The first design principle to be absolutely clear about when making a Japanese garden is that ALL elements of nature are present in these types of gardens. In Western style gardens it is usually far fewer elements of nature that are used in any one garden area.
Japanese gardens use more water – whether wet or dry- than a Western garden. Rocks and stones are much more common as ingredients too. There are reasons for this and a read up on Japanese garden history will explain all.
Gardens in Japanese culture have spiritual, historical and cultural meaning. You can read about all the aspects of Japanese gardening in one free book that I have prepared for you CLICK HERE to get your copy and also for access to my Japanese garden Newsletter called ‘The Japanese Garden Bulletin’.
For now I want to simplify the design principles so that making your own Japanese garden is simple and straightforward.
Most Japanese gardens reflect real landscapes that you see in nature. This is something called ‘borrowed scenery’. What a designer does is copy a real piece of scenery only in miniature.
You don’t have to do this because you have something called an imagination. Don’t be afraid to use it,think about the elements that you would like in your ‘mini’ landscape garden and let your mind wander. Use stones and rocks as hills and mountains, sand or gravel as water, small shrubs and grasses as plantings, trees like Acers / Maples and so on.
Think of creating a scene that catches your imagination and reduce its scale to give you a manageable garden space. There is nothing to stop you thinking big but that does mean a lot of work – it is far better to start making a Japanese garden on a small scale and once you have confidence and more knowledge increase the scale.
A pond could signify a lake, raked gravel the swirling movement of an ocean. A lot of people like water in a garden space – in a Japanese garden you can do this although in a Zen garden it is not generally included as the sand and gravel are the water area.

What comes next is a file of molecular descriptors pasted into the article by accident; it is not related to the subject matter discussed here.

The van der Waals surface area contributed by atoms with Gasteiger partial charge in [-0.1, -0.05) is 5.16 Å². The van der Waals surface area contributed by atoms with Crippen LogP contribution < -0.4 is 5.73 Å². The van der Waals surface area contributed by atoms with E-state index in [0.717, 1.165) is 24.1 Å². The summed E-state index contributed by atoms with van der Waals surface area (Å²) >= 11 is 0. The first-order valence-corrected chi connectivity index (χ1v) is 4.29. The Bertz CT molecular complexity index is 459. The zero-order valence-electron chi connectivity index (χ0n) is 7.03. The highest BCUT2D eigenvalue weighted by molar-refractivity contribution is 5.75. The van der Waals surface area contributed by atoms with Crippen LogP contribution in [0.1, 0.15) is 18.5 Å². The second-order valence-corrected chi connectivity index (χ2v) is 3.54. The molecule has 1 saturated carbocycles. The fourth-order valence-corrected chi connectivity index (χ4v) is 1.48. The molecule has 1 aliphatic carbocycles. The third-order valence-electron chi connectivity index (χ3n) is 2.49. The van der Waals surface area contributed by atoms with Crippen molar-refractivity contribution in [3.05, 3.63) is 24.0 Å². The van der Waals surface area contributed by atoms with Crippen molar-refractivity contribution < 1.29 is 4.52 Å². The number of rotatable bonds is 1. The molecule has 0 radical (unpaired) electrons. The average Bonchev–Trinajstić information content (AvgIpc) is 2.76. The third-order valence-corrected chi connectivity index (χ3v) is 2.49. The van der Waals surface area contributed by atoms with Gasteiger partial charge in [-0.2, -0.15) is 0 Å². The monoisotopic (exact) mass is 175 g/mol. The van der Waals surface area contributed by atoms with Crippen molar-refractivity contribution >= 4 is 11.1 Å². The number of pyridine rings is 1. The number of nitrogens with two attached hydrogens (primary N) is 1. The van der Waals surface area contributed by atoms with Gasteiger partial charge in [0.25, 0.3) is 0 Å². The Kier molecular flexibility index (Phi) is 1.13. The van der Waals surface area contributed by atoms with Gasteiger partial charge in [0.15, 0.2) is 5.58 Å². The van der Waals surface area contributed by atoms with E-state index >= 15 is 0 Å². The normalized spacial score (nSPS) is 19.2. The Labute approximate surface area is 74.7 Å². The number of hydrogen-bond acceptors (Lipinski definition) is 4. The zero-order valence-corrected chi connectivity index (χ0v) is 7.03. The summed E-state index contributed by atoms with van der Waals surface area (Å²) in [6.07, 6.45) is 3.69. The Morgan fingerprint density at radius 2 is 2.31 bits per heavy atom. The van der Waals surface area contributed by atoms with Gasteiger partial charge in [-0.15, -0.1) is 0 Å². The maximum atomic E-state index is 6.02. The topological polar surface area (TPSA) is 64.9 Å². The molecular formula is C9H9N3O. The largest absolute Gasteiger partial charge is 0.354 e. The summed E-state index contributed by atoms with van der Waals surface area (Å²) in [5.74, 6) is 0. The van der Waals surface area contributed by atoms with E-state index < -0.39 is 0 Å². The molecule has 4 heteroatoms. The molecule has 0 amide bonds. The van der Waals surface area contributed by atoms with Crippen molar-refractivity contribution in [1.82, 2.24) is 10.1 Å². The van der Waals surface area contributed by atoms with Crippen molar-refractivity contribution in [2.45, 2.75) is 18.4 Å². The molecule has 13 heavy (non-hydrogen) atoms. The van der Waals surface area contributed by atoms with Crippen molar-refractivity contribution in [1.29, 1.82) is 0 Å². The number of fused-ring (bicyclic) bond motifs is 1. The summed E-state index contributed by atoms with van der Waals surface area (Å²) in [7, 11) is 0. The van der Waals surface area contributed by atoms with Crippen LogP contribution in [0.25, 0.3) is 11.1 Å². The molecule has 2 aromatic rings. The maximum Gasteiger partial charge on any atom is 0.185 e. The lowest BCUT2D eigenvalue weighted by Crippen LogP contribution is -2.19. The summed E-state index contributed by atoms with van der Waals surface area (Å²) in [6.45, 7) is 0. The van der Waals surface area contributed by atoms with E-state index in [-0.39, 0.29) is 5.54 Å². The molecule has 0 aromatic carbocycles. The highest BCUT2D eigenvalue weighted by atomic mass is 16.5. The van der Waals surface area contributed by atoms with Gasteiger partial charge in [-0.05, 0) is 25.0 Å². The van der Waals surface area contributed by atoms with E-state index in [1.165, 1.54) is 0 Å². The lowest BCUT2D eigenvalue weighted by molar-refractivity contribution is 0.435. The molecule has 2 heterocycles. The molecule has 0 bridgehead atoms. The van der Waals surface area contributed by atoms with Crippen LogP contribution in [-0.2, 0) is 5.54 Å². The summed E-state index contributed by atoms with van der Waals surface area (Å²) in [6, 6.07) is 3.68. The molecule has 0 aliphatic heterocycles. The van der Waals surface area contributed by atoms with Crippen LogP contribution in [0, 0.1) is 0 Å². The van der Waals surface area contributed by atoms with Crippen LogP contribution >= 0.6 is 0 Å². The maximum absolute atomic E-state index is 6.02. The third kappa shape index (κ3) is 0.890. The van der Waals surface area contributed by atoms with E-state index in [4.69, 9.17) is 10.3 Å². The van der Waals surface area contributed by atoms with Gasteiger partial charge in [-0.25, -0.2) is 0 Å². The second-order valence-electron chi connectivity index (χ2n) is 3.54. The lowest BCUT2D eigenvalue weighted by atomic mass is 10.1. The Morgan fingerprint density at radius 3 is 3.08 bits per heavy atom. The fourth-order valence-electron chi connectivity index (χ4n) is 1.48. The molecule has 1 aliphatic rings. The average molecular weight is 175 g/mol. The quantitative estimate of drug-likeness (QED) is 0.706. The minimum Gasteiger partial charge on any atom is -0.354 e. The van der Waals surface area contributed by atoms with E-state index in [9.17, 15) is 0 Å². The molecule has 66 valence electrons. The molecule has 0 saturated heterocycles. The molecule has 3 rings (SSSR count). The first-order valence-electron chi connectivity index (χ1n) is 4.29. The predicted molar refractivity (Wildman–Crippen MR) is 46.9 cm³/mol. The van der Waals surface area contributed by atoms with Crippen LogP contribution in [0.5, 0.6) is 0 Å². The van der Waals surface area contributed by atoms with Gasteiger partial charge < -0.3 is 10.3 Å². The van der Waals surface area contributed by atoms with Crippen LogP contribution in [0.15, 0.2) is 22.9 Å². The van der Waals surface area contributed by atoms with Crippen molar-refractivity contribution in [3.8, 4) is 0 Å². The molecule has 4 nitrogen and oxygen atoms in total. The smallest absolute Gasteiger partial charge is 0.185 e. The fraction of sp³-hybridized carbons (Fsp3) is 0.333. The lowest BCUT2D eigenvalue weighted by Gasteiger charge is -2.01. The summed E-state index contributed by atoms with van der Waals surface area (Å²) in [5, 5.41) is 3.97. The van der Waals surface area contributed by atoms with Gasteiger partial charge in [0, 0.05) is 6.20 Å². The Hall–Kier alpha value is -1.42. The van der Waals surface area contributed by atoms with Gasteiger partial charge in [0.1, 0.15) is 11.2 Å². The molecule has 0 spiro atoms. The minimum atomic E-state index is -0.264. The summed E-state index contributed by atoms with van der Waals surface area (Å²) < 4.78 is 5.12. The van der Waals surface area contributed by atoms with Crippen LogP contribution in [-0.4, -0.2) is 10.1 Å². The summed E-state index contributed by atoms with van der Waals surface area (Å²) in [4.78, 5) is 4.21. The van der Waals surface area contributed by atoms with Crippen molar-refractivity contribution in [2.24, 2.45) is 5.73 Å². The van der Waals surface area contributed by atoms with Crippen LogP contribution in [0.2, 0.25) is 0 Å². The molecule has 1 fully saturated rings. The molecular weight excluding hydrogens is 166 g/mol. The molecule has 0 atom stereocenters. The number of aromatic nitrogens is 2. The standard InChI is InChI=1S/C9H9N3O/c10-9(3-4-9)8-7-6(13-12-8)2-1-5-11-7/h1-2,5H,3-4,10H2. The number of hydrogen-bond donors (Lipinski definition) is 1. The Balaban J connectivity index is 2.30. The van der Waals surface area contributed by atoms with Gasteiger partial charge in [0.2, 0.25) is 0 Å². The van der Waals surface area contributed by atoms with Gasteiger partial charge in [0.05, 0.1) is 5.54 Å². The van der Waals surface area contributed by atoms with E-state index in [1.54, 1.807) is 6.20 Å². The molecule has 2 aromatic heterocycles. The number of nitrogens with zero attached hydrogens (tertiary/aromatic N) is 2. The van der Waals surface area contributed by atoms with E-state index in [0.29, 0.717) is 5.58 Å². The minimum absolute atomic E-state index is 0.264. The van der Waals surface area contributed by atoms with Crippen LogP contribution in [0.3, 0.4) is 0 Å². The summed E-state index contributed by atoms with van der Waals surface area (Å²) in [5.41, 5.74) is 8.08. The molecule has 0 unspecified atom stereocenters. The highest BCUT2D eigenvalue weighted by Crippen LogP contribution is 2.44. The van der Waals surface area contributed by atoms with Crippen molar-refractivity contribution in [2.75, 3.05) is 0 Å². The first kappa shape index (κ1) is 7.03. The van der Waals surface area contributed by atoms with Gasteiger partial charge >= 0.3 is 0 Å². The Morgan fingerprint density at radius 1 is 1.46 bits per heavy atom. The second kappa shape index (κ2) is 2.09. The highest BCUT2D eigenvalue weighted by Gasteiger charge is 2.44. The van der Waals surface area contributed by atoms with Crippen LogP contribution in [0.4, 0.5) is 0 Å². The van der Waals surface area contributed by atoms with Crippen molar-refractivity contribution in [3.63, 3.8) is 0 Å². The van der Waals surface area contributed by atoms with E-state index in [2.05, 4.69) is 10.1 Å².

Flowing water in a Japanese garden signifies the passage of time. Fountains are rare but waterfalls ( more natural) are fra more commonplace.
Japanese gardens usually appear very ordered and manicured but can also be wild and even tropical in design. This gives you a lot of options depending on what garden space you have vaialable and what sort of climate you have.
One thing that I recommend is a border for your garden. It is the division between your peaceful , stress free haven and the outside world with all the distractions that go with it.I prefer a border of bamboo eith in cane form or using a growth of black bamboo for example.
Fencing ( low level) is more rustic in look and you can have a gate in a Japanese garden , usually they are found only in Tea gardens.a nice touch in larger gardens is to separate areas of a Japanese garden with different borders as the viewer and visitor moves seamlessly between areas of the garden.
Never over clutter a Japanese garden. The Japanese enjoy free space and the elements of your garden will look more natural and stand out as a result. If you want to plant dry climate plants or cactus in a Zen / Japanese rock garden then space them out to get the same effect. Less is more in a Japanese garden space and empty areas are not only authentic but pleasing on the eye to the creator and visitor!
For some really great ideas for turning your garden Japanese at home , however large or small your space, you can get a free copy of my latest book ’11 Simple Ways To Turn Your Garden Japanese ‘ by CLICKING HERE